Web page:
“For free?” I asked.

“Yes, we’ve battled our competitor hard for the past two years. We make a move, they counter. They make a move, we counter. Tit for tat. I’m not sure how to win this battle.”

“Have you thought about disconnecting your focus from your competitor to think more about your customer? As long as you focus on your competitor, you can only think like your competitor thinks. Focus on your customer.”

Thinking Outside-In

“No, you cannot have it your way, this is not Burger King,” read the sign on the door outside the phone bank in customer service. No customer would ever see this sign, but you can be sure it was heard in every voice on every call.

Many companies create a wonderful technical product or service, stick out a shingle and no one bites. They structure their services like a menu in a restaurant, so they can deliver consistent, reliable and predictable quality, but their customers remain few. So what’s the problem?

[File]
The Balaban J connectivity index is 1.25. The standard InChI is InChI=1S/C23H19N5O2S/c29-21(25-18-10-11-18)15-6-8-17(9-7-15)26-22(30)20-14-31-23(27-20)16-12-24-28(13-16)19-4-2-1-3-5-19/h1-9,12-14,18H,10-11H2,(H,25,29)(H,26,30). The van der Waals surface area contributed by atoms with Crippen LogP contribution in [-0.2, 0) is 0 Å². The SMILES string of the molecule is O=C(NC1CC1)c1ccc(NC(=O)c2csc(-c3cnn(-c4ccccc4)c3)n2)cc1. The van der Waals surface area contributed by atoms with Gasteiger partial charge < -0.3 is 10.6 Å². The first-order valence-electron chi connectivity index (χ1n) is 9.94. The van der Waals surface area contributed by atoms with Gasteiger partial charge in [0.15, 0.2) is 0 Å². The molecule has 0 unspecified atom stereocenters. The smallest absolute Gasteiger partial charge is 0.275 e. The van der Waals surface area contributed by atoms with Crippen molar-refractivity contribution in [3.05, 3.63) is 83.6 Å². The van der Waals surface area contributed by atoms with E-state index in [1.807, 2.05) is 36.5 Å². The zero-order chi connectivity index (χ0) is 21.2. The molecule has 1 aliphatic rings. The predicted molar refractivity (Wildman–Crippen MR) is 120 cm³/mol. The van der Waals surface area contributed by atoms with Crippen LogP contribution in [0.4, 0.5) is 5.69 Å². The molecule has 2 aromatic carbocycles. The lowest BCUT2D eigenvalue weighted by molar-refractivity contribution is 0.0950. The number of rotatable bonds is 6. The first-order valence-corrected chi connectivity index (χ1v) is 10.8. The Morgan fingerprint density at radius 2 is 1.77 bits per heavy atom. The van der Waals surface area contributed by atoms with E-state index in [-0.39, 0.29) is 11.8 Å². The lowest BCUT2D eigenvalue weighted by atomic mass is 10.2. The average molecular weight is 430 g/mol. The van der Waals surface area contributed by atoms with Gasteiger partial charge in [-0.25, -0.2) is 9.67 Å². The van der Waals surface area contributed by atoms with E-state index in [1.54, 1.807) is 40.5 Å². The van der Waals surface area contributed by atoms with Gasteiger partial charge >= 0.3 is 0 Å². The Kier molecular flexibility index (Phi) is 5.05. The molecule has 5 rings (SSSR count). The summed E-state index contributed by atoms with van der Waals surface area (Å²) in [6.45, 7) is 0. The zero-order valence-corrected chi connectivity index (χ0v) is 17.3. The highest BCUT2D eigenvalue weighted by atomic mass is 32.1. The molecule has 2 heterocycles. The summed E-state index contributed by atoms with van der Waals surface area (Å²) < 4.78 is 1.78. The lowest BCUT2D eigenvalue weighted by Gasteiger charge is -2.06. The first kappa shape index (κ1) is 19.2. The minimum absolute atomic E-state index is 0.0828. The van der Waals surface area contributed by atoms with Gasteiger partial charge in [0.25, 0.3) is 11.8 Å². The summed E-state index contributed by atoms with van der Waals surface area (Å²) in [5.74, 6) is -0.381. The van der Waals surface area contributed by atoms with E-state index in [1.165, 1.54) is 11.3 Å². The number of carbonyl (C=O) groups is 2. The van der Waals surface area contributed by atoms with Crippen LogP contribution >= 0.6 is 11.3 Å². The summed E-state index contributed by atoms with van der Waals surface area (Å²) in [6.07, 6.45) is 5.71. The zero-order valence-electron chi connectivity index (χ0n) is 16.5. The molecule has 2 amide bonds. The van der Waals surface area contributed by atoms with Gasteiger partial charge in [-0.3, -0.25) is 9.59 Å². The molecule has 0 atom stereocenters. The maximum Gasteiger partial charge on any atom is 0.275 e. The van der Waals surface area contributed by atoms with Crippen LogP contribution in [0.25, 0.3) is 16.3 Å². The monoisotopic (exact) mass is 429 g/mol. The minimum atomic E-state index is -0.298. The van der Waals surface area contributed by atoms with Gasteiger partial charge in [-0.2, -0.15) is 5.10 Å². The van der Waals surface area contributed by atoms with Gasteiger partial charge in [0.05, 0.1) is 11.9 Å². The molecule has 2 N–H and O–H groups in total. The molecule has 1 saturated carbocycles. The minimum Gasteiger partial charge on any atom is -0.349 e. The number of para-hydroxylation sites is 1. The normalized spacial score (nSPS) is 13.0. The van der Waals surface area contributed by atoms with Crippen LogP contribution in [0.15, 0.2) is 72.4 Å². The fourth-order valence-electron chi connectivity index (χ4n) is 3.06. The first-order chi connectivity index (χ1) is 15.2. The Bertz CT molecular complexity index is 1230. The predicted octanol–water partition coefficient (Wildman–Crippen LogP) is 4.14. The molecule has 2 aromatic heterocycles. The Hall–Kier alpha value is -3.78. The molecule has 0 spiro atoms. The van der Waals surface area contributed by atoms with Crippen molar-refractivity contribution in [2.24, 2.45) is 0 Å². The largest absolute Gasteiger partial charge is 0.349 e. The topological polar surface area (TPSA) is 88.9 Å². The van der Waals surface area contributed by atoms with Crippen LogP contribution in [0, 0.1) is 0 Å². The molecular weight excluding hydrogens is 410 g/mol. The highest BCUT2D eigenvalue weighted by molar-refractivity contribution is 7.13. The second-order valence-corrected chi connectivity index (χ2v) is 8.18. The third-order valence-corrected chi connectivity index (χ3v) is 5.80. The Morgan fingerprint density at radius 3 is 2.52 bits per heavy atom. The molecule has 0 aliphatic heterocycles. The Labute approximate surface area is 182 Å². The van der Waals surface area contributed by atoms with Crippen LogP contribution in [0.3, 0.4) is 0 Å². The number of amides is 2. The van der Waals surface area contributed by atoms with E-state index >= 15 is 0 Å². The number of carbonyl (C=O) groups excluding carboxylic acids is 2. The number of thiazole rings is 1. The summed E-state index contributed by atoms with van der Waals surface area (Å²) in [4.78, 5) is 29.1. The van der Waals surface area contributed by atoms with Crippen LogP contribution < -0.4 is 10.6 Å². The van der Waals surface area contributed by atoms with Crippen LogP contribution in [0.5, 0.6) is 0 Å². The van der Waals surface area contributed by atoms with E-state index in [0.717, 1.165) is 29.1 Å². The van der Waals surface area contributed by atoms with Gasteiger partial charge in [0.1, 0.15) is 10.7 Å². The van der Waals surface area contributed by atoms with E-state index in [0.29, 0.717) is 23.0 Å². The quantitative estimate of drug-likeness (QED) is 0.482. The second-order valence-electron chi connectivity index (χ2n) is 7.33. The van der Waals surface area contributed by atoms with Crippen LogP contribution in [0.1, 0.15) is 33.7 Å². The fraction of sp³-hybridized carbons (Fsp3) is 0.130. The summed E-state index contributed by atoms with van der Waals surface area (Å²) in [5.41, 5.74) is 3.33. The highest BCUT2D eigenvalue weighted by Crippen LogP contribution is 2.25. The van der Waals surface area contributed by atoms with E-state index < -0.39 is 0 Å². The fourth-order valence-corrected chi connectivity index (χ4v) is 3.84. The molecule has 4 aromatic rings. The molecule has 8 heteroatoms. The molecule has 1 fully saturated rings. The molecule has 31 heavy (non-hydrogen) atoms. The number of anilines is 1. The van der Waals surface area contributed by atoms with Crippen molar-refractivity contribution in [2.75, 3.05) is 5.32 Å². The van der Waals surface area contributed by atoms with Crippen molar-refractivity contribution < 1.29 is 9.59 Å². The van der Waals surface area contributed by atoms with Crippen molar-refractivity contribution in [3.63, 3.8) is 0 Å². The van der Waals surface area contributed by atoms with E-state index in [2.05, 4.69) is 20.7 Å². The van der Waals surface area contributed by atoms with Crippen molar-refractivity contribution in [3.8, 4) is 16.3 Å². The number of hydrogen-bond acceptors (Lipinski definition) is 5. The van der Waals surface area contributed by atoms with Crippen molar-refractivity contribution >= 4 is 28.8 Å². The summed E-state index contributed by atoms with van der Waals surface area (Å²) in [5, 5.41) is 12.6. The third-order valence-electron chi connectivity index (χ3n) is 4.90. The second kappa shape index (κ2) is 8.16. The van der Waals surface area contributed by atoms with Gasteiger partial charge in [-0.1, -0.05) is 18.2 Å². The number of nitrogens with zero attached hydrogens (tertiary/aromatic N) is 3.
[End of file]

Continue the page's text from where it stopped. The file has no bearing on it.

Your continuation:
The problem is the direction of thinking. Sure it would be nice if customers would buy things exactly the way we wanted to sell them, but they don’t. This thinking is inside-out.

Think about your product or service from the outside-in. Examine every point of contact with your customer to see if it was designed for your convenience or for the customer’s benefit. Your underlying product or service may not change, but your customer might see a whole new you, from their perspective, outside-in. And take down that stupid sign. -TF

Psychological Loss